war, Israel is seeking to reoccupy the "security zone" it abandoned
six years ago, with indications that the Israeli-held area might stretch north
to the Litani River and perhaps even further.
Leaflets and heavy fire directed indiscriminately
at civilians have driven out most of the population of south Lebanon; many
have no houses to return to. The purpose of this ethnic cleansing – similar
to that carried out in Palestine in 1948 and in the occupied Palestinian territories
in 1967 – is to facilitate the Israeli occupation in the future.
Israel's Occupation Legitimized
The U.S. has so far blocked any attempt to make
Israel cease its fire. Now that Israel is about to reach its desired territorial
aims, the U.S. deems it the right time to anchor Israel's occupation in a UN
Security Council resolution.
According to the current resolution
draft, the UN Security Council "calls for a full cessation of hostilities
based upon, in particular, the immediate cessation by Hezbollah of all attacks
and the immediate cessation by Israel of all offensive military operations."
Note the asymmetry, as well as the term "immediate." While Israel
is occupying Lebanon, Hezbollah – or, as it is often called in Lebanon, "the
resistance" (al-muqawama) – is not allowed to take any military
action against this occupation. If it does, the resolution draft allows Israel
to defend its occupation militarily, as long as it uses "non-offensive"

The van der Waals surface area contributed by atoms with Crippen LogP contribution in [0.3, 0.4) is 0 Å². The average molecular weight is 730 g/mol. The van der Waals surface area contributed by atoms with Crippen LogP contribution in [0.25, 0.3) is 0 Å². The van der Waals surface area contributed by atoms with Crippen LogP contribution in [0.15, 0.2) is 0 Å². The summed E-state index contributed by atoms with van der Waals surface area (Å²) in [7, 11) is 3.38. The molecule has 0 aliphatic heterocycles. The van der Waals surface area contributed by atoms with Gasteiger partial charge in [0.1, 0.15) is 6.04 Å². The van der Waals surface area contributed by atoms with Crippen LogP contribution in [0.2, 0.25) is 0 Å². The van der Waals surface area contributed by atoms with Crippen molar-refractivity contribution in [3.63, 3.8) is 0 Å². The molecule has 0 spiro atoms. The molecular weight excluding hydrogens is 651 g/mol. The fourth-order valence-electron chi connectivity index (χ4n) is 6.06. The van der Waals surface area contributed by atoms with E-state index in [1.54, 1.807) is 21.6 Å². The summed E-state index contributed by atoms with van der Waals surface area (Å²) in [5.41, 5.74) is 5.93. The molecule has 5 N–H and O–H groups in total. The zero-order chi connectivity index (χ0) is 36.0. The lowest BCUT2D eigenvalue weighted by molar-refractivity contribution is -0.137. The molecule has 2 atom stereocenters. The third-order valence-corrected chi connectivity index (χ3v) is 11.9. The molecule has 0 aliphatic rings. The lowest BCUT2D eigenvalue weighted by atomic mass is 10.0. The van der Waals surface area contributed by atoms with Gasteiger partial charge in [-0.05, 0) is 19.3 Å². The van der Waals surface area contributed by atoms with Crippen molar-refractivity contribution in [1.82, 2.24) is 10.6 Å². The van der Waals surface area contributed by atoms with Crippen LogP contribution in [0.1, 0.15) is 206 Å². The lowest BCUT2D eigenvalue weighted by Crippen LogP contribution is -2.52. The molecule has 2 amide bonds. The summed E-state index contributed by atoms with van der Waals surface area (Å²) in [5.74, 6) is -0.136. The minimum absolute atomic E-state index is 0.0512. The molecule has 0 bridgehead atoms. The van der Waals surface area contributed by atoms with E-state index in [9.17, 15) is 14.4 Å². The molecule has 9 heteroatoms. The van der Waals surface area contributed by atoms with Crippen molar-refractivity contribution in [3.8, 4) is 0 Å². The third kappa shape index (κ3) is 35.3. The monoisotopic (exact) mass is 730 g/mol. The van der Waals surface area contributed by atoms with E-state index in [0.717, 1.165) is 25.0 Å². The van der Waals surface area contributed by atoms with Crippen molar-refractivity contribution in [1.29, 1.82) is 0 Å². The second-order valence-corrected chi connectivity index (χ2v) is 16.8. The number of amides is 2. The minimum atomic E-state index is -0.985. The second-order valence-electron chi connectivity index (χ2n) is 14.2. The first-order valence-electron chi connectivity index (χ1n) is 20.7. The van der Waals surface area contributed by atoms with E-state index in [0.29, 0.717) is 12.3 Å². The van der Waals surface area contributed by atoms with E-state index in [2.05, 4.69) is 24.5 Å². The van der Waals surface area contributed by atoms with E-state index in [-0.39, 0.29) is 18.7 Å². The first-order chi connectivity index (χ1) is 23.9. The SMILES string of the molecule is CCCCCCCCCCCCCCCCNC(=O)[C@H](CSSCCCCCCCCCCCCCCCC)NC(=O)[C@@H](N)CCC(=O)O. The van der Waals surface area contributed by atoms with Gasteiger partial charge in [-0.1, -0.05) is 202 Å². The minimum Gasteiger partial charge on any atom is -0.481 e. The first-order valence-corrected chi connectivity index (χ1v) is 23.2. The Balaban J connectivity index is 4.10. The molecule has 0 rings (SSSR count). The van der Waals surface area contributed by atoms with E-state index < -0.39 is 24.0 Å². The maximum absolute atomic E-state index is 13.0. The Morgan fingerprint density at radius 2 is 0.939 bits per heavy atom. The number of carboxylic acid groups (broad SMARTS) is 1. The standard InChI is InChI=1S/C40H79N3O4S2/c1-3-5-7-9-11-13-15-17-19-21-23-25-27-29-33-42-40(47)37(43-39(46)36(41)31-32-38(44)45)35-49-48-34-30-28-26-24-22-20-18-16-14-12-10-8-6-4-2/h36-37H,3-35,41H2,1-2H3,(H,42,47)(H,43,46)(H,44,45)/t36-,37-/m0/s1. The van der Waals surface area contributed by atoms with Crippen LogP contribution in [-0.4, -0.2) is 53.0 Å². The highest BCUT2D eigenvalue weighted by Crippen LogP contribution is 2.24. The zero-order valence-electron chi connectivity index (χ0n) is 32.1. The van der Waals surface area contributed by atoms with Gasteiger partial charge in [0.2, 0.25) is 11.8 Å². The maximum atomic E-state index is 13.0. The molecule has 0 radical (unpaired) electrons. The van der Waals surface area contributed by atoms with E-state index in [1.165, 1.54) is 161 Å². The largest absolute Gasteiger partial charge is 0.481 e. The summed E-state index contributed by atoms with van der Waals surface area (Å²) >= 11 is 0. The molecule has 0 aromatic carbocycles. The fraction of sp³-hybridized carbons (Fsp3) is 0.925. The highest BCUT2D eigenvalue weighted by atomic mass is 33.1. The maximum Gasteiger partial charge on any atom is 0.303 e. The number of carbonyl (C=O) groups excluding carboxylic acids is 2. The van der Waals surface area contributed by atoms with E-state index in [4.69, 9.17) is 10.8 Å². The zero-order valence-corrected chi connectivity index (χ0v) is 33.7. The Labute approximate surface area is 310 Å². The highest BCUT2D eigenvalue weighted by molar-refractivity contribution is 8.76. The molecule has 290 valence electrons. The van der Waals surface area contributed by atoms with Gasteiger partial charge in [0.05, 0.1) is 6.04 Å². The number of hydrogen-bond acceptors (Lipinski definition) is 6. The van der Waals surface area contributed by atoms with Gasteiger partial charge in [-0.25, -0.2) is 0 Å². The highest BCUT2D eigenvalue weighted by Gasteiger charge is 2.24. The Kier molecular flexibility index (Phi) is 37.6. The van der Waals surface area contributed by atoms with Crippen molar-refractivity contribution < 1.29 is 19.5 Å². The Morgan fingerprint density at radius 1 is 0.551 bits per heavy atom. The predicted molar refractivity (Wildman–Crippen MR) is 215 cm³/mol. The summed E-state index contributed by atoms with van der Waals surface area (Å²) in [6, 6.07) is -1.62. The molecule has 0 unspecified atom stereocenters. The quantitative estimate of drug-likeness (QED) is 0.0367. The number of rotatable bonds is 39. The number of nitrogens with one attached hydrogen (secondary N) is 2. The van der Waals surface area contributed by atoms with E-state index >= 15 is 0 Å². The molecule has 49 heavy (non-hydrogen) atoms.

means. Thus the UNSC, perhaps for the first time, waives the moral and internationally
accepted legal principle of the right of occupied peoples to resist occupation.
The resolution draft not only forbids Hezbollah resistance to the occupation,
but also legitimizes Israel's right to defend its occupying forces against any
No "International Force"
This immediate, interim
phase should end when a new UN-mandated international force is formed and deployed
to Lebanon. This seems to be the American concession to France. In order to
win the past colonizer's consent, the U.S. offered France a military foothold
in the form of an international force that would consist mainly of French troops.
The French, however, have been fooled: having betrayed Lebanon for the sweet
smell of a colonial foothold, they will get none. The resolution draft sets
no timetable for the creation of this new force, which at any rate needs to
be authorized in a further UNSC resolution before it is constituted.
Furthermore, this second, future UNSC resolution is made dependent on a "confirmation
to the Security Council that the Government of Lebanon and the Government of
Israel have agreed in principle to the principles and elements for a long-term
solution as set forth in paragraph 6 above, and subject to their approval."
As any experienced observer of Middle Eastern diplomacy knows, this condition
can be endlessly abused to gain time, just as we witnessed in the Oslo process
with the Palestinians, and Israel has a clear interest in procrastination. As
long as the two governments have not agreed – and this may take years – Israel
can stay in Lebanon as an occupying force protected by a UNSC resolution.